Solus is also interesting as they also have their own custom desktop environment with Budgie, with Solus 4.2 now shipping with the latest Budgie 10.5.2 which has numerous enhancements like a new desktop icons implementation, a rewritten system tray implementation, a redesigned sound applet and more.


Solus is also now shipping with the latest GNOME 3.38.3, MATE 1.24, Plasma Desktop 5.20.5, KDE Frameworks 5.78, KDE Applications 20.12.1 and QT 5.15.2.

You can download Solus 4.2 here and see the release notes here .

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    Ubuntu getting a new installer, desktop lead to leave Canonical / GamingOnLinux · Wednesday, 3 February - 12:50 · 1 minute

Two big bits of news from Canonical and Ubuntu to cover today and both about the future of the Linux distribution.

Firstly, the sad news to get it out of the way: the current desktop lead for Ubuntu, Martin Wimpress, will be leaving Canonical and moving over to . Wimpress wasn't in the role particularly long, taking over from when Will Cooke stepped down in October 2019. However, it's not all sad news. Wimpress will be continuing to lead Ubuntu MATE which is a passion project so you can expect that to continue as normal.

We wish Martin Wimpress all the best and continued success with life and Ubuntu MATE.

Additionally, in related news, it looks like Ubuntu is set to get a new installer. Announced in a post on the official Ubuntu Discourse forum, noting that the current installer dates way back to 2006 which is ancient when you consider how quickly all other parts of Ubuntu (and Linux as a whole) moves on and so it has become "cumbersome" to keep it going.

Interestingly, they're going with the new Flutter UI from Google, which Canonical worked with Google on to get early desktop Linux support hooked up that was announced back in July 2020 .

The original installer will remain (for now) and their plan is to have an initial version ready to test in the Ubuntu 21.10 release due out in October 2021. From there the hope is it becomes the default for the next big LTS (Long-term support) release of Ubuntu 22.04 due in April 2022.

20024094911612356591gol1.png Pictured - a prototype

See the full announcement here .

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    Ubuntu Core 20 Released For IoT Devices With Secure Boot By Default / FossBytes · Wednesday, 3 February - 08:37 · 1 minute

Ubuntu Core 20 Released For IoT Devices With Secure Boot By Default

Canonical, the company behind the most popular Ubuntu operating system, is already preparing for the next Ubuntu 21.04 “Hirsute Hippo,” which is scheduled to be released on April 22, 2021.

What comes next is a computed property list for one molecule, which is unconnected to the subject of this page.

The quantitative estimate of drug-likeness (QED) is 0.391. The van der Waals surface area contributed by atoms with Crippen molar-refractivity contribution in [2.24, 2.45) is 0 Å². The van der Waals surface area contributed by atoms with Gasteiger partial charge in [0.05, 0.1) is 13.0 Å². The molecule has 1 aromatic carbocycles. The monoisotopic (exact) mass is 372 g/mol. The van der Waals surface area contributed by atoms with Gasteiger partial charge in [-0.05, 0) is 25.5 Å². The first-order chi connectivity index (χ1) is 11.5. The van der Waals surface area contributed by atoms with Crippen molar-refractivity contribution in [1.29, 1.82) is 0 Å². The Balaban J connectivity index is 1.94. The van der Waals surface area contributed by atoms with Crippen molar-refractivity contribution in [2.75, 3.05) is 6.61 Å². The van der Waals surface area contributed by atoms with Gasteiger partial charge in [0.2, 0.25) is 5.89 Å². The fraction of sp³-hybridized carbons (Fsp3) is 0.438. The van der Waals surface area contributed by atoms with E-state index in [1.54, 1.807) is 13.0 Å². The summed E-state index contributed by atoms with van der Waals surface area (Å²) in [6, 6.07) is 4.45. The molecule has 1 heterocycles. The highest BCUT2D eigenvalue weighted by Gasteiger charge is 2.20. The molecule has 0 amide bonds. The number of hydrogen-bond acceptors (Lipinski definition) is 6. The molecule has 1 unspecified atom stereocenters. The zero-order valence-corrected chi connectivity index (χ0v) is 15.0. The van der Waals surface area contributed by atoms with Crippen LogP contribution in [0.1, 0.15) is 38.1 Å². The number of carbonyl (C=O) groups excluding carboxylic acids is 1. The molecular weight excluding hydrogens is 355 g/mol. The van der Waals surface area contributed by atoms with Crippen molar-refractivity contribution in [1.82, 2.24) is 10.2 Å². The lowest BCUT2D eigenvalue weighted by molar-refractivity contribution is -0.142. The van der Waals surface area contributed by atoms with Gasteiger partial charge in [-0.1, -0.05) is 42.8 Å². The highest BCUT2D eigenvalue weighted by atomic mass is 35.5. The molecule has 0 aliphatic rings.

Meanwhile, after Ubuntu Core 18 was released in 2019, Canonical has now made its Ubuntu Core 20 for IoT generally available to the public.

Ubuntu Core 20 is a minimal and containerized version of the Ubuntu 20.04 ‘Focal Fossa’ LTS specifically designed for IoT devices and embedded systems.

It aims to secure Linux for IoT by providing features such as secure boot, full disk encryption, and secure device recovery.

Unlike the regular Ubuntu release, which uses the traditional Debian package system, this Ubuntu Core almost relies entirely on the universal package management system called snap , developed by Canonical.

For better security and avoid damage from any compromised application, all snaps on Ubuntu Core devices are strictly confined and isolated.

Speaking of the latest Ubuntu Core 20, it comes with several security updates and important new features.

For instance, it has added secure boot by default with hardware-backed full disk encryption to protect the privacy and guarantee confidentiality from physical attackers.

Among the other enhancements, this is what Ubuntu Core 20 has included:

  • New recovery and reinstall mode
  • Recovery mode menu and chooser
  • Raspberry Pi support (both ARMv7 and ARM v8)
  • Initial MAAS and cloud-init support

If you want to learn more about Ubuntu Core, you can read the official documentation or register for the webinar scheduled for 24 February 2021.

Lastly, if you want to get your hands on Ubuntu Core 20, download the images available here for x86_64 and ARM hardware with ten years of support.

The post Ubuntu Core 20 Released For IoT Devices With Secure Boot By Default appeared first on Fossbytes .

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    Ubuntu Core 20 adds secure boot with hardware-backed encryption / ArsTechnica · Tuesday, 2 February - 22:26

You might draw a fairly similar schematic diagram to give someone a simplified idea of how a traditional Linux distribution is put together—but it wouldn

Enlarge / You might draw a fairly similar schematic diagram to give someone a simplified idea of how a traditional Linux distribution is put together—but it wouldn't be as close to literal accuracy as this Ubuntu Core diagram is. (credit: Canonical )

Canonical released Ubuntu Core 20 today, which is now available for download. If you're already familiar with Ubuntu Core 20, the standout new feature is added device security with secure boot, full-disk encryption, and secure device recovery baked in. If you're not familiar with Ubuntu Core yet... read on!

The key difference between regular Ubuntu and Ubuntu Core is the underlying architecture of the system. Traditional Linux distributions rely mostly on traditional package systems— deb , in Ubuntu's case—while Ubuntu Core relies almost entirely on Canonical's relatively new snap package format.

Ubuntu Core also gets a full 10 years of support from Canonical, rather than the five years traditional Ubuntu LTS releases get. But it's a bit more difficult to get started with, since you need an Ubuntu SSO account to even log into a new Ubuntu Core installation in the first place.